Articulated with this framework, the psychosocial approach prioritizes the understanding of the "intersubjectivity on the scene" and its implications in sociocultural scenarios. It values the dimension of people as agents of speeches and rights, in contrast to the notion of biological-behavioral individuals from health psychology2525 . Paiva V. Psicologia na saúde: sociopsicológica ou psicossocial? Inovações do campo no contexto da resposta brasileira à AIDS. Temas psicol. [online] 2013; 21(3): 531-49., which remained central in the HDN and NHP models and prevail in the sociocognitive field that produced the concept of risk compensation. The understanding of the living intersubjectivity, i.e., the interaction with "the person in the context and the context in the person"2323 . Ayres JRCM, Paiva V, França Jr I. Conceitos e práticas de prevenção: da história natural da doença ao quadro da vulnerabilidade e direitos humanos. In: Paiva V, Ayres JRCM, Buchalla CM. Vulnerabilidade e Direitos Humanos - Prevenção e Promoção da Saúde. Livro I: da doença à cidadania. Curitiba: Editora Juruá; 2012. p. 71-94. 2424 . Paiva V. Cenas da vida cotidiana: metodologia para compreender e reduzir a vulnerabilidade na perspectiva dos direitos humanos. In: Paiva V, Ayres JRCM, Buchalla CM. Vulnerabilidade e Direitos Humanos - Prevenção e Promoção da Saúde. Livro I: da doença à cidadania. Curitiba: Editora Juru;, 2012: p. 165-208. is what guides the prevention action, inspiring since the planning of the actions, the communication strategies in public campaigns, to the programmatic encounters organized by the services. Mediated by numerous knowledge developed in the fields of care, education, psychology, and counseling and clinic, these encounters value the everyday scenes and the trajectory of each person, taken as agents of rights and of preventive actions rather than anestereo-types extracted from population studies.

RESULTS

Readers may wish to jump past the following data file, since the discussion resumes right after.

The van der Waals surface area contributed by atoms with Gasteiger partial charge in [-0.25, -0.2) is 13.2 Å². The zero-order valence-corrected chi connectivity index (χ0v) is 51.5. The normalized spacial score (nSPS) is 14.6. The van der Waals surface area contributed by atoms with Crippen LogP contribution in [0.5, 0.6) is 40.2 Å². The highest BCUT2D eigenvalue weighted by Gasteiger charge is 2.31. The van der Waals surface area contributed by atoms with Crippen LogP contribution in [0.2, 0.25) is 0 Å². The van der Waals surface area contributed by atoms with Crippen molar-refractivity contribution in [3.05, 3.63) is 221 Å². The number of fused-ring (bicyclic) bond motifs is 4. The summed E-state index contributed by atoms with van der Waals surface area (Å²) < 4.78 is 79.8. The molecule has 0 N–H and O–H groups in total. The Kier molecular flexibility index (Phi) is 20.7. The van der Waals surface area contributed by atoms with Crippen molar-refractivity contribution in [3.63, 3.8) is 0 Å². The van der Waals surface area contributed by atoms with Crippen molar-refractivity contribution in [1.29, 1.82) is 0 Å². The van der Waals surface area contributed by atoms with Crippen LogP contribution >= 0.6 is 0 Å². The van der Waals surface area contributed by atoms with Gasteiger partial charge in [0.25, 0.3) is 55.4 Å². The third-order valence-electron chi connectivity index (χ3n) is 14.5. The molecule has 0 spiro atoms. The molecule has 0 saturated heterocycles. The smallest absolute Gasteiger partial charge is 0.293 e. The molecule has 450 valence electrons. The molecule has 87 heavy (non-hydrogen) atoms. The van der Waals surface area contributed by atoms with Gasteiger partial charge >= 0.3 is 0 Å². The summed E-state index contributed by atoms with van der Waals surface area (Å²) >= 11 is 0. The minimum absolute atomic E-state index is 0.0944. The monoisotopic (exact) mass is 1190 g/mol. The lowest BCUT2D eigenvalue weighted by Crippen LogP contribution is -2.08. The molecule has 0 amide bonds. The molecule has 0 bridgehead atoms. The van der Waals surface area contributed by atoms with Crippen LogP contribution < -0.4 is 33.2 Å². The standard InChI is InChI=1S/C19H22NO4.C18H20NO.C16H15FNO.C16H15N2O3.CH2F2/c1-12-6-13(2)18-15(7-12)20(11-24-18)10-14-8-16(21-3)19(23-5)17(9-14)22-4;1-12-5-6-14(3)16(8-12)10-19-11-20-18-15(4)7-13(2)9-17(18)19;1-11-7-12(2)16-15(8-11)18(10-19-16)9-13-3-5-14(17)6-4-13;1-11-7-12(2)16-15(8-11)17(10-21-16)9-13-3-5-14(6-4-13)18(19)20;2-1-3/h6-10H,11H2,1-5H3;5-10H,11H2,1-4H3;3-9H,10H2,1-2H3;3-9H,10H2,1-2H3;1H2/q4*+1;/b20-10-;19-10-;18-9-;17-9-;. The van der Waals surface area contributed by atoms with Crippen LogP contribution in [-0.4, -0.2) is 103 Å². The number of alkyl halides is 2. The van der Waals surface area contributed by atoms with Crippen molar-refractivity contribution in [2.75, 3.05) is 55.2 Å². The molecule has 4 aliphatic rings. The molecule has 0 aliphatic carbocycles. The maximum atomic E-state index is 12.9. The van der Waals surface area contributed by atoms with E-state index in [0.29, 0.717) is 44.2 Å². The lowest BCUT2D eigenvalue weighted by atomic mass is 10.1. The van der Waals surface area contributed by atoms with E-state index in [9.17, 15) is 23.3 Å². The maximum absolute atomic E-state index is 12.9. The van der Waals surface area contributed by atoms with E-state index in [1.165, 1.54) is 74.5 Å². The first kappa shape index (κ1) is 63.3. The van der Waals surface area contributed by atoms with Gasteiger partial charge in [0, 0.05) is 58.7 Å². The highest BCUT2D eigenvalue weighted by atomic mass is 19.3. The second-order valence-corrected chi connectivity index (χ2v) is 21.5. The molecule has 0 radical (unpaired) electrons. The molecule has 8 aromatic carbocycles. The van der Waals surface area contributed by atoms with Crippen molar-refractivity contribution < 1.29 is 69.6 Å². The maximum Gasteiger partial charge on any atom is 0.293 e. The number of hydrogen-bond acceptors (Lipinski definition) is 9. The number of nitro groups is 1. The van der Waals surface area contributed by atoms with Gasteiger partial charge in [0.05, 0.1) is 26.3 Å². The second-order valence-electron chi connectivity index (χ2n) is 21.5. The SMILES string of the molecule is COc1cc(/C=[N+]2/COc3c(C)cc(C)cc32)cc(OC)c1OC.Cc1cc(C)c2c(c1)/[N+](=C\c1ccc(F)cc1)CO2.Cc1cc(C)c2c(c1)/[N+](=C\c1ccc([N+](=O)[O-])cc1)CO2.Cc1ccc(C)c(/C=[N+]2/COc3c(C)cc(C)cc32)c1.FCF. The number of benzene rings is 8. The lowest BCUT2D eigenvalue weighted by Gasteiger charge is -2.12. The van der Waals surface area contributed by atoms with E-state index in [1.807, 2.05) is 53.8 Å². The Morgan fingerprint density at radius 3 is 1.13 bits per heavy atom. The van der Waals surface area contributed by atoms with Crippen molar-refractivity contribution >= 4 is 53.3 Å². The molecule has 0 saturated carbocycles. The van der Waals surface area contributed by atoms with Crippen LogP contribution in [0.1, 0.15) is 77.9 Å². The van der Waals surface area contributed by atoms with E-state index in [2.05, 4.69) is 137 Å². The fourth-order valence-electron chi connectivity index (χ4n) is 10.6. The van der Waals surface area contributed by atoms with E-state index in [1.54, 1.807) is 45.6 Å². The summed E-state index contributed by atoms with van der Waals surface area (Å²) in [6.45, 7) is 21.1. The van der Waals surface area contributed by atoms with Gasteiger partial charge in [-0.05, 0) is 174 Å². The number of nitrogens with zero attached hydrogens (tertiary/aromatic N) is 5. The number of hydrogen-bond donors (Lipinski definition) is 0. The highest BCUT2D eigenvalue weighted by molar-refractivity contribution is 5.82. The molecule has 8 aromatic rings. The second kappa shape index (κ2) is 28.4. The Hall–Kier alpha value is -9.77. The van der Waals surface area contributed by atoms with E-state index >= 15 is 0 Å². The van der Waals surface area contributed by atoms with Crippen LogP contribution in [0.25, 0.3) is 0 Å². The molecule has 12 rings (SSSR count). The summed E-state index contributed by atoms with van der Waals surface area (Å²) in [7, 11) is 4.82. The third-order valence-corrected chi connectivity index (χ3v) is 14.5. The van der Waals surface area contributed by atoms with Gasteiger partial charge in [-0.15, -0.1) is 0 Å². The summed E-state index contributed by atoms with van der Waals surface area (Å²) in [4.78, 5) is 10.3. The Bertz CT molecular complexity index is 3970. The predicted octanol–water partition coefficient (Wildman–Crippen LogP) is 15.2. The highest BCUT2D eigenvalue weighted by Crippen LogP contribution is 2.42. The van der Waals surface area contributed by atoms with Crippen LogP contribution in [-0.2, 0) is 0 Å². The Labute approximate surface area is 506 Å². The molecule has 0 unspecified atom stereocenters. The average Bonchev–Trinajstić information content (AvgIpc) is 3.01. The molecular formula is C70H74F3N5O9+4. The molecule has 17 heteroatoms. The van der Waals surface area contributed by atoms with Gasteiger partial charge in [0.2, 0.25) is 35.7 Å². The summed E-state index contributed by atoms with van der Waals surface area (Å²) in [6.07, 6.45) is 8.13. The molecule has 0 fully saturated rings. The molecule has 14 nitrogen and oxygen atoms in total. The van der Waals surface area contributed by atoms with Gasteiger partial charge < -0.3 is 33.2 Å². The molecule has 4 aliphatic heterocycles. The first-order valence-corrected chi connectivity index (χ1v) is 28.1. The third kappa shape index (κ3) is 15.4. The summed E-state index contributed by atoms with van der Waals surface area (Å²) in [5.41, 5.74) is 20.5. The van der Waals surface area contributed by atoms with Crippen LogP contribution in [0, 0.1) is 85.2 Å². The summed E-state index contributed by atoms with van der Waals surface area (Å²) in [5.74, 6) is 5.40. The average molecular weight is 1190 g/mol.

There is an important buildup of studies on the risk compensation phenomena among the users of technologies alternative to condom. The first studies to explore the theme were conducted in 2000, when ARVs started being used for HIV treatment and there was a speculation on the effects of the perception of AIDS as a treatable disease. Researches carried out with the gay community in the United States and Australia showed that those who believed in the potential transmissibility reduction of TARV and as well as the most optimistic about the benefits of the treatment, in fact, tended to be less concerned about exposure and, consequently, to adopt less-safe sexual practices2626 . Crepaz N, Hart TA, Marks G. Highly active antiretroviral therapy and sexual risk behavior: A meta-analytic review. JAMA 2004; 292(2): 224-36. 2727 . Van de Ven P, Prestage G, Crawfor D, Grulich A, Kippax S. Sexual risk behavior increases and is associated with HIV optimism among HIV-negative and HIV-positive gay men in Sydney over the 4 year period to February 2000. AIDS 2000; 14(18): 2951-3.. However, it was observed that the growth of these practices did not result directly in the increased incidence of HIV in this groups, a fact that was addressed in several explanations. The main one proposed that the TARV would effectively reduce infectivity and transmissibility of the HIV, resulting in a population protection in those countries where there was ample access to treatment2828 . MacConnell JJ, Bragg L, Shiboski S, Grant RM. Sexual seroadaptation: lessons for prevention and sex research form a cohort of HIV-positive men who have sex with men. PLoS One 2010; 5(1): e8831..